BankVibe reader Patrick just gave us the heads up on a very lucrative savings account rate through SmartyPig.com. They are offering all potential customers an FDIC insured 3.05% APY savings account.
If you decide to invest money with Smarty Pig you may want to note that your money will be held at the West Bank of Iowa. Anyone in the US is allowed to sign up for Smarty Pig’s savings account.
The Smarty Pig savings account is particularly unique in two ways. First, is their unbelievable savings rate (3.05% APY) which beats the national average by roughly 50%. The second is that the SP savings account is specifically designed to help you save for something in particular (a trip/vacation, flat screen TV, anniversary, etc). Along with a predefined savings purpose is also the ability to make your savings account public to anyone you deem worthy. For example, you may adjust the settings of this account so that your grandmother, brother, or mother could view the account and make small deposits within it to help you achieve your particular savings goal.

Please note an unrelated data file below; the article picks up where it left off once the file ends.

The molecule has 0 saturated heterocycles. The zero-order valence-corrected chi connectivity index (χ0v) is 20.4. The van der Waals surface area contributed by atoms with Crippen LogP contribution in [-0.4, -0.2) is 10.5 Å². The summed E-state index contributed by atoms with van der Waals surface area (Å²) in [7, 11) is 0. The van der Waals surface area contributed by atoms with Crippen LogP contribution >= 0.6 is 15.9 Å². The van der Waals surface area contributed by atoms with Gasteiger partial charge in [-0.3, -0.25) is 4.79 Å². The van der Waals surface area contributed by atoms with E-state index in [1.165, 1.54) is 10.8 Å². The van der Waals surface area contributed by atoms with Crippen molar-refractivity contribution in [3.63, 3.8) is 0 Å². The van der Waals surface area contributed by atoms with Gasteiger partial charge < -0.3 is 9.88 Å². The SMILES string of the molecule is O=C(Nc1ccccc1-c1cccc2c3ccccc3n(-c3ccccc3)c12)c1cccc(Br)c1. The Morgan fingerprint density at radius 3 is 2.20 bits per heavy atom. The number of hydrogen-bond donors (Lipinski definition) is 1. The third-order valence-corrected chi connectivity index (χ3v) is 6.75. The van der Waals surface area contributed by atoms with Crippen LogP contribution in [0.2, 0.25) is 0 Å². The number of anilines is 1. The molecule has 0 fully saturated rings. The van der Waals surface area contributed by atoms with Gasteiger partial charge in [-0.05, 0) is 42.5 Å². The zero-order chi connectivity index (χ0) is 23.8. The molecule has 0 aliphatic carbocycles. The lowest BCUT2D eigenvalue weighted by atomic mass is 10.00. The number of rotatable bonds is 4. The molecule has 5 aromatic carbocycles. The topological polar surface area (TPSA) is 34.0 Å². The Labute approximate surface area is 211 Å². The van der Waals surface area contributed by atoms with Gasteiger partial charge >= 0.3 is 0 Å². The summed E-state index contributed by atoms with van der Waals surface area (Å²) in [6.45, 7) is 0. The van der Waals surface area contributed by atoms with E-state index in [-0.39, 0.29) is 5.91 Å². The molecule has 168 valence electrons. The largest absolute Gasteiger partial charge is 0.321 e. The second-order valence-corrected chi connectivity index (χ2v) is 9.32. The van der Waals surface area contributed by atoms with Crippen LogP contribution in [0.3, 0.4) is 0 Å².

Smarty Pig Savings Account details:
- no minimum balance required
- FDIC insured
- Interest rate is subject to change without notice
- Interest rate effective as of April 7, 2009
Since Smarty Pig has entered the online savings game, they have altered their features and fees slightly – adjusting to consumer feedback. Their fees were a little steep during their first few months but they have since dropped substantially after consumer backlash flared up on the web. We like the fact that they are a goal-based savings account with an attractive rate (when compared to the national average).
Interest rates in general are on the decline, so its refreshing to see a savings account with an attractive rate. However, we don’t expect this to be the case for much longer. The FED is continuing to lower key rates which means lower annual percentage yields on both variable and fixed rate savings accounts. If you can, you may want to consider locking in a 5 year deposit while interest rates are still respectable for those terms.